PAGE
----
Empowering innovation through education, one idea at a time.

It’s taken a few months, but we’ve finally figured it out — we think.

When looking back on the 50+ events we’ve put on around the world, the one thing that keeps us motivated to continue the work we do is this palpable excitement and energy that exists at every one of our innovation challenges.

Amid the experience as a participant, this often feels a lot more like stress and chaos— a sentiment I can personally attest to having experienced ProtoHack for the first time as an attendee in Seattle almost three years ago! However, the results warrant this momentary angst, I promise.

Whether the event is in Sao Paolo or San Francisco, with high school students or C-level executives, the magical ‘aha moment’ unique to ProtoHack, is always present.

Personally, I live for that moment.

When people ask me about what it is that gets me out of bed each morning, it’s exactly that: witnessing someone realize that they’ve just accomplished something extraordinary; that they’ve just been a part of innovation.

For a minute, imagine what the world would look like if we all had an innovator’s mindset, stopped limiting possible, and thoroughly believed in ourselves — we’d be lightyears ahead of where we are, I think.

Time and again, the feedback we received would generally align with: “This is what the first day of my MBA should’ve been like” or “I wish I had learned this in high school!” Connecting the dots then became quite simple.

If we’re in the business of empowering innovation, this all beings with education.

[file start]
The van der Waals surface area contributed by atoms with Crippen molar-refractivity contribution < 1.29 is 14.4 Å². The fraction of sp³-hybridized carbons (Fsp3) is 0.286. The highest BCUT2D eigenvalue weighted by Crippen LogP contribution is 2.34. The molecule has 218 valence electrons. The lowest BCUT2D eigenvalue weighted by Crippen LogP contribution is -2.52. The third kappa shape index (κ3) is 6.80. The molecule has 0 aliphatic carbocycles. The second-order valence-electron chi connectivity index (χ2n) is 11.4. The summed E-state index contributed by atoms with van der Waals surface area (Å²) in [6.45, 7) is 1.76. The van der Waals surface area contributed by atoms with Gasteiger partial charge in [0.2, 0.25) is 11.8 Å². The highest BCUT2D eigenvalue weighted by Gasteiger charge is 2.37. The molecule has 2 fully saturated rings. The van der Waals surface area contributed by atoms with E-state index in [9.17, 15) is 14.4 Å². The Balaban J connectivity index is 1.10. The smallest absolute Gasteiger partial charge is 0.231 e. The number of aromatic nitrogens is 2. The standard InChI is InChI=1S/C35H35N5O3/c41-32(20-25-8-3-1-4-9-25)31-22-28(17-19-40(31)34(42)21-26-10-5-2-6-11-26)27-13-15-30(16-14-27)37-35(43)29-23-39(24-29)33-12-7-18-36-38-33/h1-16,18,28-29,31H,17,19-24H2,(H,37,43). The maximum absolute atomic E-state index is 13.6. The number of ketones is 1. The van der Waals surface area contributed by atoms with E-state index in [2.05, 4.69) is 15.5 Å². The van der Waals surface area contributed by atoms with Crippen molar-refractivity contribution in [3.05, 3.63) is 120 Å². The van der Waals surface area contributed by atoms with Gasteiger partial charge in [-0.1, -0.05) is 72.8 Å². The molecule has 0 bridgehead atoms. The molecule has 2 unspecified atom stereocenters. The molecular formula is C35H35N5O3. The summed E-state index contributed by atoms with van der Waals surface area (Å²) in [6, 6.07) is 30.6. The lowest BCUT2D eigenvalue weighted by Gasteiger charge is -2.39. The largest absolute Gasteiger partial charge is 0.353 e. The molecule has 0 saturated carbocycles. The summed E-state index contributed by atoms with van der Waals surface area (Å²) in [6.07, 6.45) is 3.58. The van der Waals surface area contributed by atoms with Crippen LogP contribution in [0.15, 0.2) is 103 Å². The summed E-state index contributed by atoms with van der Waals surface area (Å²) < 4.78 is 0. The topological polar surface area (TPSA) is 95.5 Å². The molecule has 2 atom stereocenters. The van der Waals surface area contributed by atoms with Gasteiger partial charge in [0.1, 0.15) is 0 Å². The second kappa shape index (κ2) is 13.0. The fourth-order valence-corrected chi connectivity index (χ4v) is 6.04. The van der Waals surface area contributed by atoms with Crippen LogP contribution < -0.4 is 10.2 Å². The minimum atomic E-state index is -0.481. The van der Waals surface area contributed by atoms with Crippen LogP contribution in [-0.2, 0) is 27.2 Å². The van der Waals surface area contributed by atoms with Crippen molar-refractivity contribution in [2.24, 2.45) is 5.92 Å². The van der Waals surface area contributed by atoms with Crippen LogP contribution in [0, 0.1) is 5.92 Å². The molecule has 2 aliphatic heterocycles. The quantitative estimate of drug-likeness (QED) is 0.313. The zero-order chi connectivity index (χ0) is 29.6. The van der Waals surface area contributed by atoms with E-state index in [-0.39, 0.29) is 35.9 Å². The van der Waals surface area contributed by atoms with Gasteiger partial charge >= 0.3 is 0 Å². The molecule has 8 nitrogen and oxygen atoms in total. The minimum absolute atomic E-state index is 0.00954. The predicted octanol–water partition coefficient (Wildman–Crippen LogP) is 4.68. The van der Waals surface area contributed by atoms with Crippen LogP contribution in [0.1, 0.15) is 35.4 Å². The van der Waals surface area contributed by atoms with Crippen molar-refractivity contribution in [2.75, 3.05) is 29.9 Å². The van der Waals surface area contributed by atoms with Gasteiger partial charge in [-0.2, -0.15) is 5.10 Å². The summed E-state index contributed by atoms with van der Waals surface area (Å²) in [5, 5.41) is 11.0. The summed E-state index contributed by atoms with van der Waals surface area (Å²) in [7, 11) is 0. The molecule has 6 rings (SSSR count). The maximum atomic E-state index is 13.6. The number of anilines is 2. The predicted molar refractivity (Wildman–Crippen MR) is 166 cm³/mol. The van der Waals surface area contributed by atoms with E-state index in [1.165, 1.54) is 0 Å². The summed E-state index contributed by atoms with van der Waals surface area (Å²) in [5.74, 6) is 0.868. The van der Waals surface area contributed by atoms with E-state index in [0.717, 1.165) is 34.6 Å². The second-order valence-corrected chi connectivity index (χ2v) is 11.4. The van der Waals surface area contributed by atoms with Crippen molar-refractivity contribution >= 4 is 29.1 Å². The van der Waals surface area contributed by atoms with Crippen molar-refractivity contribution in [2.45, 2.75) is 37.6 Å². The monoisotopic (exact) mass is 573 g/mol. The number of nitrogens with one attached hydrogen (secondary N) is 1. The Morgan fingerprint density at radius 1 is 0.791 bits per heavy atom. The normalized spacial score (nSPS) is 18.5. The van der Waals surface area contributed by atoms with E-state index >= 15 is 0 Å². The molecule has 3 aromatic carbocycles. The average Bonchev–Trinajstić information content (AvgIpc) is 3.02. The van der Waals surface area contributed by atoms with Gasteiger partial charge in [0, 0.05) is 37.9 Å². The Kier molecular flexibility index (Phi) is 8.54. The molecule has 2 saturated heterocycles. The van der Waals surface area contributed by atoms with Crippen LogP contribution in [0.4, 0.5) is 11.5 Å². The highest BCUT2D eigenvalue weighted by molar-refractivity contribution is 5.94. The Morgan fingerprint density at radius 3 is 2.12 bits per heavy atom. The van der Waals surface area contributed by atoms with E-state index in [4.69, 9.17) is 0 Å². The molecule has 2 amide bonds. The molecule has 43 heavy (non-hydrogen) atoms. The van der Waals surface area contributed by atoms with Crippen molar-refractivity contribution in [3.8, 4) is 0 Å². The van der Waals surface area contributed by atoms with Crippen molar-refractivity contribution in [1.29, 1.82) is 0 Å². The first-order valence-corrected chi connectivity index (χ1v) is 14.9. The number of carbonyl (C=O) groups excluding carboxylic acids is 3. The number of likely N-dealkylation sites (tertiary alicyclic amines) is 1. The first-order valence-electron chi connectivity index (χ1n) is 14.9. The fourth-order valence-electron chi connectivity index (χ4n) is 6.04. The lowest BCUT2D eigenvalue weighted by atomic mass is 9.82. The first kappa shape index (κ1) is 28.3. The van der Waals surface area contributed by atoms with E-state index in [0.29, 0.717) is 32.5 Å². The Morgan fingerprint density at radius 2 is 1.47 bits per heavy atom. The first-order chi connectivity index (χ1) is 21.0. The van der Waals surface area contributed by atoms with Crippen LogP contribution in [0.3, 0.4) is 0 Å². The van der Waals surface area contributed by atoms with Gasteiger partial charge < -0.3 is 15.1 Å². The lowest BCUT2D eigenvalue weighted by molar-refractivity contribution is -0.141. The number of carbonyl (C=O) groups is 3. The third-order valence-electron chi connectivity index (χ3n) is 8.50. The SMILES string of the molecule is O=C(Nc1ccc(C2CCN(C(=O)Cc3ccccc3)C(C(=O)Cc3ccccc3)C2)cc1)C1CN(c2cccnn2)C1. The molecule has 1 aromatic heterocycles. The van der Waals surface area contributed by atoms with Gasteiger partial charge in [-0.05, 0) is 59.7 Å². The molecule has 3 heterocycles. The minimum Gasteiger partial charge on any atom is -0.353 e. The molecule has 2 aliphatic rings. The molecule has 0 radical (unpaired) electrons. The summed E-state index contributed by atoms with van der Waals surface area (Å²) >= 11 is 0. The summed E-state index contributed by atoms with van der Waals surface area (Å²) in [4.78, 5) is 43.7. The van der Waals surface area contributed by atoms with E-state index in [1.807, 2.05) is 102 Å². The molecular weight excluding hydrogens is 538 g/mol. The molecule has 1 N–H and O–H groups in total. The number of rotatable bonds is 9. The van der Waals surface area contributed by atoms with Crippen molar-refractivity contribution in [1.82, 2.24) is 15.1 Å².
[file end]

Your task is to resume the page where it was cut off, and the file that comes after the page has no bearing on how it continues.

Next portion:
So the work that we do hasn’t really changed, but how we communicate it and where we identify ourselves has shifted. Our goal isn’t to produce more entrepreneurs (even though that’d make for a great outcome), it’s to instil an innovator’s mindset — one that’s built on creative thinking and problem solving.

My personal mandate: to have every student in the world experience a profound moment of empowerment through innovation.

Through the ProtoHack experience, we’re going to do just that — one student, one event, and one idea at a time.

With that, I’d like to call on anyone who’s ever felt as if their education didn’t serve them (or their students) in this environment of innovation. Whether you’re an educator or student, past or present, I want to hear from you.

How do you think the education system could’ve better prepared you for the real world?

If you feel any type of way about your learning experience in school, I’m advocating for you through ProtoHack.